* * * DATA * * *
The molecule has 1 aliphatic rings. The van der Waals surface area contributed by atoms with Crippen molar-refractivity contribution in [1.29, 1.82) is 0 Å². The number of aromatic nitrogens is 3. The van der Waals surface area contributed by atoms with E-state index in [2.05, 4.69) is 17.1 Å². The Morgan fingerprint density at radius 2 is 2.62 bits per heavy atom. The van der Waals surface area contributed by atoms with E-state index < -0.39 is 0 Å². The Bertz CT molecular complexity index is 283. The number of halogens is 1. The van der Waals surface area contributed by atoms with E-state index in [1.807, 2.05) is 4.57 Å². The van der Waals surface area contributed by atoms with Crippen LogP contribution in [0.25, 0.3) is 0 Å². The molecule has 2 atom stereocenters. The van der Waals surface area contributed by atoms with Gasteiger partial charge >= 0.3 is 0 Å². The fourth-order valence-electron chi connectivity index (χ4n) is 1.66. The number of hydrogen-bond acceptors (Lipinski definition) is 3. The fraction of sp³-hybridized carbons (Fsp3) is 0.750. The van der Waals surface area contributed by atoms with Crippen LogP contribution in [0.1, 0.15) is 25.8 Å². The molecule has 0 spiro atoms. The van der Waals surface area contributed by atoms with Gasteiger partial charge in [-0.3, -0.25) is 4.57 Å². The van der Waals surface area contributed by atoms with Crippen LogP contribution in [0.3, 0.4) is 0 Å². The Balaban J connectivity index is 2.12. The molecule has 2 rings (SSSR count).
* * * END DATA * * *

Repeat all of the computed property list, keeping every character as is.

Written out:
The molecule has 1 aliphatic rings. The van der Waals surface area contributed by atoms with Crippen molar-refractivity contribution in [1.29, 1.82) is 0 Å². The number of aromatic nitrogens is 3. The van der Waals surface area contributed by atoms with E-state index in [2.05, 4.69) is 17.1 Å². The Morgan fingerprint density at radius 2 is 2.62 bits per heavy atom. The van der Waals surface area contributed by atoms with E-state index < -0.39 is 0 Å². The Bertz CT molecular complexity index is 283. The number of halogens is 1. The van der Waals surface area contributed by atoms with E-state index in [1.807, 2.05) is 4.57 Å². The van der Waals surface area contributed by atoms with Crippen LogP contribution in [0.25, 0.3) is 0 Å². The molecule has 2 atom stereocenters. The van der Waals surface area contributed by atoms with Gasteiger partial charge >= 0.3 is 0 Å². The fourth-order valence-electron chi connectivity index (χ4n) is 1.66. The number of hydrogen-bond acceptors (Lipinski definition) is 3. The fraction of sp³-hybridized carbons (Fsp3) is 0.750. The van der Waals surface area contributed by atoms with Crippen LogP contribution in [0.1, 0.15) is 25.8 Å². The molecule has 0 spiro atoms. The van der Waals surface area contributed by atoms with Gasteiger partial charge in [-0.3, -0.25) is 4.57 Å². The van der Waals surface area contributed by atoms with Crippen LogP contribution in [0.3, 0.4) is 0 Å². The Balaban J connectivity index is 2.12. The molecule has 2 rings (SSSR count).